Such ecstasy. 
Now White-Jacket writes about his hammock, in chapter 20: 
“Give me plenty of room to swing it in; let me swing it between two date-trees on an Arabian plain; or extend it diagonally from Moorish pillar to pillar, in the open marble Court of the Lions in Granada's Alhambra: let me swing it on a high bluff of the Mississippi—one swing in the pure ether for every swing over the green grass; or let me oscillate in it beneath the cool dome of St. Peter's; or drop me in it, as in a balloon, from the zenith, with the whole firmament to rock and expatiate in; and I would not exchange my coarse canvas hammock for the grand state-bed, like a stately coach-and-four, in which they tuck in a king when he passes a night at Blenheim Castle.
When you have the requisite room, you always have "spreaders" in your hammock; that is, two horizontal sticks, one at each end, which serve to keep the sides apart, and create a wide vacancy between, wherein you can turn over and over—lay on this side or that; on your back, if you please; stretch out your legs; in short, take your ease in your hammock; for of all inns, your bed is the best.” 
Reading White-Jacket reminds me of why I gave up on The Mill on the Floss halfway through and returned to Melville. George Eliot is great, but to me she’s so stiff, so moralistic, so dry, that she seems unable to write about joy and pleasure and passion and bliss and enthusiasm and love of life, which are in abundance in Melville. Melville makes me feel alive, and for a moment, he makes me feel excited and feel at one with him, even though I’m a city person who don’t go to sea and don’t ever look at stars.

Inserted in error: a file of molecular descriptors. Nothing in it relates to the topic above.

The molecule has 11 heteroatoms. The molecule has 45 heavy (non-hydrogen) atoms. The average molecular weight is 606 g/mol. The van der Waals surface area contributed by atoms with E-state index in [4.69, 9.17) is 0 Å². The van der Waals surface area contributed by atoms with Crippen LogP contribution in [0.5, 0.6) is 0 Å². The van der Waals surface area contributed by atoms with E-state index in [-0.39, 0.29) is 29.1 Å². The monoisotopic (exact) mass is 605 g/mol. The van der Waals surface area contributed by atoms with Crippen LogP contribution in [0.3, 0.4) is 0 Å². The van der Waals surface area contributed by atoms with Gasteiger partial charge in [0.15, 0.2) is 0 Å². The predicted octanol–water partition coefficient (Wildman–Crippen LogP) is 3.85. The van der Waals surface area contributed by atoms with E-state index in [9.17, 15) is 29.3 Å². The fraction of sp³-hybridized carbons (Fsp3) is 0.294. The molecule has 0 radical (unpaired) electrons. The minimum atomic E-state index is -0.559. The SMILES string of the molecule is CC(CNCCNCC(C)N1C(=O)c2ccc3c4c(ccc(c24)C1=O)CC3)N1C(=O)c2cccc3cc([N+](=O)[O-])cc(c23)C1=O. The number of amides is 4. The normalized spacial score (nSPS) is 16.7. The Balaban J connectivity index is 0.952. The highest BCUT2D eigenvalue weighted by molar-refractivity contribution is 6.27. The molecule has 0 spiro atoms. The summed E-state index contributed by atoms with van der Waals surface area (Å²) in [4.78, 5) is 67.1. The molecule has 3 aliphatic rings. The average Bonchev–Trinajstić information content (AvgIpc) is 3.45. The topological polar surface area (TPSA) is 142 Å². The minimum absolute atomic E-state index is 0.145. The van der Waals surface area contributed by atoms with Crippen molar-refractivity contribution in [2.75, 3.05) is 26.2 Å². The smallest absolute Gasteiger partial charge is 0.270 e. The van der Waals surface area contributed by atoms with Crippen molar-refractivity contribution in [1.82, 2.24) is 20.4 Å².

Now on chapter 20, I’ve concluded that White-Jacket is a book about complaints. 
“But when White-Jacket speaks of the rover's life, he means not life in a man-of-war, which, with its martial formalities and thousand vices, stabs to the heart the soul of all free-and-easy honourable rovers.” (ch.19) 
White-Jacket complains about the hard life on the man-of-war; about tyrannical officers; about hierarchies and injustices; about the nonsensical rules for breakfast, dinner, and supper (“all the meals of the twenty-four hours are crowded into a space of less than eight! Sixteen mortal hours elapse between supper and breakfast; including, to one watch, eight hours on deck!”); about thieves and pickpockets; about people who don’t appreciate poetry (or so it appears, in the chapter about his poet friend Lemsford); about grumpy, irritable men on deck; about mobs; about training for war, the general quarters (“Are our officers of the Navy utterly unacquainted with the laws of good health? Do they not know that this violent exercise, taking place just after a hearty dinner, as it generally does, is eminently calculated to breed the dyspepsia? There was no satisfaction in dining; the flavour of every mouthful was destroyed by the thought that the next moment the cannonading drum might be beating to quarters.”), and so on and so forth.